Muir Woods National Monument: The Complete Guide

Redwood trees of Muir Woods National Monument

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Just north of San Francisco and part of the Golden Gate National Recreation Area, Muir Woods National Monument is known for its ethereal groves of centuries-old redwood trees. The land has a special place in the hearts of many nature enthusiasts, as it was originally created through a land donation meant to protect the ancient trees from a logging industry boom. Before that, the landscape hosted the Coast Miwok people for more than 10,000 years. Today, Muir Woods is a popular spot for both locals and tourists looking to escape the city for some crisp, clean air and lush vegetation within the dense forests.

Things to Do

Most visitors come to Muir Woods looking for solitude amongst nature, and hiking provides the perfect way to do so. Although many of the most popular hikes can get overcrowded on busy days, it is entirely possible to venture far enough on one of the park’s six miles of trails to find some peace and quiet in the forest. The trees here average between 600 to 800 years old, with the oldest as much as 1,200 years old, and wildlife can be hard to spot due to the thick foliage.

For families with smaller children, the Muir Woods junior ranger program is a great way for kids to learn about the park and the nature inside. Forest rangers also give 15 minute “Tree Talks” throughout the day as well as longer ranger-led tours when staffing permits; check the program board at the park entrance when you arrive to confirm times.

Best Hikes and Trails

Trails at Muir Woods National Monument

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There are six miles of trails in Muir Woods National Monument with main half-hour, one-hour, 1.5-hour loops, and longer hikes that extend into the neighboring Mount Tamalpais State Park. Maps of the Muir Woods hiking trails and those that connect with Mount Tamalpais are available for $1 with the nature guide at the visitor center.

  • Muir Woods Fern Creek Loop: This 1.3-mile hike is easy for beginners and those using strollers thanks to the wooden boardwalk. It’s also one of the most popular trails in the park, so be ready for larger crowds on this hike during the busier hours.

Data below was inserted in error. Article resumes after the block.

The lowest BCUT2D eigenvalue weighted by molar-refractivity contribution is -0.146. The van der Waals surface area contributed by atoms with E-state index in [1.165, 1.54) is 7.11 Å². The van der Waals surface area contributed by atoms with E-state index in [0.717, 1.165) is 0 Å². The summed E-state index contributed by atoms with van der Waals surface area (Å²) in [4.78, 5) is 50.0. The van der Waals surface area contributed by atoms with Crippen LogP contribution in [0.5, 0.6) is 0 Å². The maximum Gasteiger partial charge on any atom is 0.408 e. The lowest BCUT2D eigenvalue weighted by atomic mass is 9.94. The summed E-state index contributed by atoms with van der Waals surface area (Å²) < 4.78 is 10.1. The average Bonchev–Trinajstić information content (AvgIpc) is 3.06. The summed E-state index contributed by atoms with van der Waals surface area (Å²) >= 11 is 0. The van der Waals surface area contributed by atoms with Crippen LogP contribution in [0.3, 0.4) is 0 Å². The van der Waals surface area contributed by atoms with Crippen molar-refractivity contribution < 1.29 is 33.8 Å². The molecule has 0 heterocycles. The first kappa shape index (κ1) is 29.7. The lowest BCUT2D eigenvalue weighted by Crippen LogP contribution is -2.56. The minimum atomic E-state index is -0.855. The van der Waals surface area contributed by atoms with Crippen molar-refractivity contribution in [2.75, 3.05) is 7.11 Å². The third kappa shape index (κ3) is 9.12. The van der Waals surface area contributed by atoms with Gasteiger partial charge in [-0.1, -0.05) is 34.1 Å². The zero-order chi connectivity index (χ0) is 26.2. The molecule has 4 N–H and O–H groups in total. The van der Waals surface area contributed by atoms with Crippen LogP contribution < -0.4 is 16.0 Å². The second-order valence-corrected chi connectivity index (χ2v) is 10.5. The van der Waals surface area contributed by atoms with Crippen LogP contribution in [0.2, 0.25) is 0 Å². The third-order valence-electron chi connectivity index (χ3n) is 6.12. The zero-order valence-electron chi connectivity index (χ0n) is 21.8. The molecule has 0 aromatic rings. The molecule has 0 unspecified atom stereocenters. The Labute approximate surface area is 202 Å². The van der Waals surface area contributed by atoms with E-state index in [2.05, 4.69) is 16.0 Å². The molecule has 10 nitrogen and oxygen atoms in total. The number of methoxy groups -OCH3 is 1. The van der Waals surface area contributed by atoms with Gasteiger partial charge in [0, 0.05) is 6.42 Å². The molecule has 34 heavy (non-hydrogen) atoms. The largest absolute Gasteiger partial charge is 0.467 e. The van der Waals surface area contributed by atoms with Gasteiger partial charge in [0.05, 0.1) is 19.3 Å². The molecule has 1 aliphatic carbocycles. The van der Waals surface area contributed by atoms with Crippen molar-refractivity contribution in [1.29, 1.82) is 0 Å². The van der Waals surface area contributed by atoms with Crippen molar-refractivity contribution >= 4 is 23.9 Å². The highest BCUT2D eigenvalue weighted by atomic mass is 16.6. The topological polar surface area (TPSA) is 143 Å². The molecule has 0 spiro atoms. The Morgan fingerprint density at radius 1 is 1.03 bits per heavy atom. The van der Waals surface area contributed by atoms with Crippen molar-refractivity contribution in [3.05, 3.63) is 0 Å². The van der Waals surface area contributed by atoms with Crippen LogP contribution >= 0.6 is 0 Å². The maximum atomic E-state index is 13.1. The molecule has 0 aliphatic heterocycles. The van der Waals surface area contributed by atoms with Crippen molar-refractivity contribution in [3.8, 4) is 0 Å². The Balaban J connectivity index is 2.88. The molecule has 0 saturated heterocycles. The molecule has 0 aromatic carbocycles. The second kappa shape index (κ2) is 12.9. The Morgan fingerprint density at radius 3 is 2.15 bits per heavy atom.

• Dipsea Trail: At nearly 10 miles long, this trail is considered difficult due to the steep climbs and 2,000-foot elevation gain. The trail is known for its stunning wildflowers and takes hikers near the coast toward Stinson Beach.
  • Main Trail: The Muir Woods main trail begins at the visitor center and follows Redwood Creek past several bridges and old growth redwood trees. There’s a wheelchair accessible boardwalk until the third bridge (about one mile) to Cathedral Grove — a silent preserve home to the tallest, oldest redwoods at Muir Woods.

Where to Camp

While there are no options for camping inside the park, there are several campgrounds nearby with sites available throughout the year. Golden Gate National Recreation Area as a whole has four campgrounds, all of which can be reserved on Additionally, the Presidio of San Francisco nearby has one group campground available. For more information about the area’s nearby camping options, read our guide to camping near San Francisco.

Where to Stay Nearby

San Francisco offers the most diverse options when it comes to accommodations near Muir Woods National Monument. The city’s downtown area will take a minimum of 35 minutes because of the winding road and time it takes to cross the Golden Gate Bridge. For those who don’t want to head into the city, consider Marin city about seven miles away or Sausalito eight miles away.

  • Mountain Home Inn: One of the closest options to Muir Woods, the Mountain Home Inn is a relaxing, rustic retreat perched on a Mt. Tamalpais ridgeline overlooking the bay. Reservations for one of the lodge’s 10 guest rooms comes with complimentary breakfast and access to the onsite bar and romantic restaurant.